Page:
tory function. On the one hand, the economic articles of the Constitution (1947)
formalized the central government’s obligation to consult all major interest
groups, including major BIAs, in legislative procedures. Thus, the BIAs’ input
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received a kind of constitutional recognition, strengthening their inuence and
legitimacy in decision- making processes. On the other hand, the post- war period
witnessed a development in collective bargaining processes in the labour market.
Private sector coverage rates by collective labour agreements jumped from 25
per cent of the workforce in 1938 to 50 per cent in 1950 and remained stable at
this level until the 1990s (Oesch 2007; Zimmermann 2009). The period from the
1950s to the 1990s was characterized by the absence of any signicant changes
among major BIAs.
Finally, it is possible to distinguish a fourth phase starting in the 1990s, where
the impact of globalization and economic stagnation represented important chal-
lenges for BIAs. We will touch on this recent period in more detail in the fth
section of this chapter.
The Swiss system of BIAs
This brief historical summary highlights two specicities of Swiss BIAs: their
early foundation in comparison to other European countries and their close rela-
tionships with the political system. In a comparative perspective, Crouch (1993:
70) emphasizes that ‘Swiss capitalists were in many respects in a class of their
own’ earlier than in other European countries. The Zentralverband Deutscher
Industrieller (Central Association of German Industrialists, 1876), is the only
comparable case with a foundation date close to that of the Swiss examples. In
Sweden (1902), in the Netherlands (1899) and in Italy (1919), however, no
equivalent can be found earlier than at the turn of the century (Lanzalaco 2008:
305, see also Martin and Swank 2008). In addition to these two factors, it is also
possible to distinguish specic dimensions related to the organizational features
of BIAs and to how BIAs succeeded in overcoming potential tensions and con-
icts produced by structural cleavages existing between individual BIAs.
Organizational structures of Swiss BIAs
The Swiss system of BIAs can be described as highly structured and differenti-
ated. Even though there is no reliable data on membership density, the represent-
ativeness of BIAs is generally considered to be very high. In terms of
organization density, sectoral associations frequently reached afliation rates of
80 to 90 per cent during the post- war ‘consolidation phase’ (see NZZ 1977;
Farago and Kriesi 1986).
Swiss BIAs are structured along three organizational dimensions: (a) the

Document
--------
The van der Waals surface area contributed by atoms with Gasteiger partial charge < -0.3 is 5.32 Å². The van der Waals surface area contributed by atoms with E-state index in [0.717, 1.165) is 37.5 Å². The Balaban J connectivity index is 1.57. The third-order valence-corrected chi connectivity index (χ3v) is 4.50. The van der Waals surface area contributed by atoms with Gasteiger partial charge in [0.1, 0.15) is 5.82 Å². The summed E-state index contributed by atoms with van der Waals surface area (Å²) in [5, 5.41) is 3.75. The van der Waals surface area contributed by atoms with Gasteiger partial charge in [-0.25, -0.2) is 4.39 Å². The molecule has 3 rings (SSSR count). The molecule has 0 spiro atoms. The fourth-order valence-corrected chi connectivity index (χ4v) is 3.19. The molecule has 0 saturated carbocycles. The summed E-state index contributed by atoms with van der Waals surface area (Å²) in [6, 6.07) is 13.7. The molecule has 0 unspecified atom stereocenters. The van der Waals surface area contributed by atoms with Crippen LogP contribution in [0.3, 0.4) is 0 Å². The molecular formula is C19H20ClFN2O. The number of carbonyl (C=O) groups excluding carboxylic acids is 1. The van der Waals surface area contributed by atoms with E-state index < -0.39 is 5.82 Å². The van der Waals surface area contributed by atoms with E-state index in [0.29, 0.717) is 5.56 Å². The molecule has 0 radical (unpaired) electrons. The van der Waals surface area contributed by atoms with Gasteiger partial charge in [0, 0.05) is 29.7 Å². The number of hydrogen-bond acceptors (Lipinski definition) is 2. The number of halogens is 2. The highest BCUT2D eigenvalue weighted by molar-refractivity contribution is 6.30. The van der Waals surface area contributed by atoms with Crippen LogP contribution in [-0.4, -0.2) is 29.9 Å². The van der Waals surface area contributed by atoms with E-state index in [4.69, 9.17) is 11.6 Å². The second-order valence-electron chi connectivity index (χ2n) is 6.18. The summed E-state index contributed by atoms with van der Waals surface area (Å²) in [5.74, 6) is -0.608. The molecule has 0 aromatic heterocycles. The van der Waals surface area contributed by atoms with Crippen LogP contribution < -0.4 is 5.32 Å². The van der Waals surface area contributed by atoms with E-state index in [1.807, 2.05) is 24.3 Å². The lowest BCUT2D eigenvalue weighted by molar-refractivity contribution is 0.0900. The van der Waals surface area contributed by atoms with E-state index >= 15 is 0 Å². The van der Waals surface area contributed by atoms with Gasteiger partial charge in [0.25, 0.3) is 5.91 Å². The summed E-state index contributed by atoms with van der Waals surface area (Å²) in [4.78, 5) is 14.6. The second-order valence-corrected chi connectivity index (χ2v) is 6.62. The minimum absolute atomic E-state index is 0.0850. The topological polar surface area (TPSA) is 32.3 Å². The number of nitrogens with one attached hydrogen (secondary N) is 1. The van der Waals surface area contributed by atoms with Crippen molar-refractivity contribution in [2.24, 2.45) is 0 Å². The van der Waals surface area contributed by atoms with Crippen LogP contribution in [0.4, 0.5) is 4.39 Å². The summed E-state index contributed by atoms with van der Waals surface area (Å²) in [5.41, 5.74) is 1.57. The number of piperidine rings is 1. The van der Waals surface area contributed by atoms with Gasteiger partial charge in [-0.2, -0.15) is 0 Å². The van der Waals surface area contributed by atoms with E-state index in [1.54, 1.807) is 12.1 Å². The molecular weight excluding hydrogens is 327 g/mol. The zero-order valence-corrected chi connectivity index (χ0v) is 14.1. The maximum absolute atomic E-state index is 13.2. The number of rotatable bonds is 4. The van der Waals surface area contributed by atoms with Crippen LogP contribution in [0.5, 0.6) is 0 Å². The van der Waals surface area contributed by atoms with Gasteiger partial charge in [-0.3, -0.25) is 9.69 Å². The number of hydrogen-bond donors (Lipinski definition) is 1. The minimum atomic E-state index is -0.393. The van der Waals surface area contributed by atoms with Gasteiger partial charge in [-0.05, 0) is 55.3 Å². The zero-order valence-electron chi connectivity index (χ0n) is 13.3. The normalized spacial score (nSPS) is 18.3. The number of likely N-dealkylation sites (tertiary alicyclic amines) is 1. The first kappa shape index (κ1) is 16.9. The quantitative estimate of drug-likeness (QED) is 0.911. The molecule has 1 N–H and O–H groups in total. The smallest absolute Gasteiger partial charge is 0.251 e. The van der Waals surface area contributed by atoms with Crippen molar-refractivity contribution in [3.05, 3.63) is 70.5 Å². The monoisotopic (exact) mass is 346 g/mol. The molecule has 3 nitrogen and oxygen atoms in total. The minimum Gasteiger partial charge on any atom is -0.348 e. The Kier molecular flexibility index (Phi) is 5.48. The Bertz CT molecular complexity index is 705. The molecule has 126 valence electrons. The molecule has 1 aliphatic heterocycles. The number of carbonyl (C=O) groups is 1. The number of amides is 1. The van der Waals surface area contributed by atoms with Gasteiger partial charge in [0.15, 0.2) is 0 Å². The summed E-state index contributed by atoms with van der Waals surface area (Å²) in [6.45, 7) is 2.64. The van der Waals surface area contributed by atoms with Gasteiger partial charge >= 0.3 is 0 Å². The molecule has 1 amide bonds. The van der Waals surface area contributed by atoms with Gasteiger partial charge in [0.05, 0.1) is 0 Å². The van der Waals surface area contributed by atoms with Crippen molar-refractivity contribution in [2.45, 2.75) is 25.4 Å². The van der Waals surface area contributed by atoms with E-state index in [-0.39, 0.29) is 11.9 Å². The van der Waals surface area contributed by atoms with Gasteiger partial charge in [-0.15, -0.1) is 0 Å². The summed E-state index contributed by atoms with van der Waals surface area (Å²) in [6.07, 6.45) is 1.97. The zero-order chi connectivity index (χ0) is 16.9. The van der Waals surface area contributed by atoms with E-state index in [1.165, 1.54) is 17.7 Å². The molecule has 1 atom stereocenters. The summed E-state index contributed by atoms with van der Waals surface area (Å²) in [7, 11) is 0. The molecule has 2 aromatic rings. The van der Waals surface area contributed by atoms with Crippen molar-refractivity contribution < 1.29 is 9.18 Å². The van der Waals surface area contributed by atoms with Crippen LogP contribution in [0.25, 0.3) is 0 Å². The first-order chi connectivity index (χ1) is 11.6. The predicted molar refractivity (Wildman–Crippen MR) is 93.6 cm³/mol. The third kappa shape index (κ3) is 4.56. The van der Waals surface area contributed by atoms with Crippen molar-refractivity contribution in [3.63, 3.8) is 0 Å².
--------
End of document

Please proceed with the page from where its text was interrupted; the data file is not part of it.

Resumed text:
regional versus sectoral representation of business interests, (b) the division
between employers’ and trade associations and (c) the distinction between peak-
level associations and sectoral and regional associations, and the division of
tasks between these two levels.
This rst dimension refers to the regional versus sectoral representation of
business interests. This reects the dual position of every rm insofar as it
belongs both to a specic region and a specic domain of economic activity.
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Swiss business interest associations 67
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Territorial representation is provided by cantonal chambers of commerce. These
institutions have a long history that dates back to periods far beyond the scope of
our investigation (Maurer 1924). Each Swiss canton has a chamber of commerce
(smaller cantons may have one intercantonal chamber). Chambers of commerce
are the core afliates of the Vorort and represent virtually all entrepreneurial
activity in their relevant territorial unit, even though membership is not compul-
sory for individual companies. They full, on the one hand, a broad and ever-
changing series of technical duties (from setting up vocational education to
regulating transport or export certication, see Maurer 1924). On the other hand,
they represent local business interests vis- à-vis local (communal) and regional
(cantonal) authorities.
Apart from the cantonal chambers of commerce, other BIAs also show some
territorial differentiation, such as the cantonal crafts associations (Gewerbekam-
mern), which represent small and medium- sized enterprises vis- à-vis local
authorities and regulate the local crafts sectors, and are all members of the peak
Gewerbeverband. Regional specicities are also apparent in the BIAs’ ideolo-
gies and practices, such as the stronger corporatist mindset of BIAs in the
French- speaking part of Switzerland (Kriesi and Farago 1989).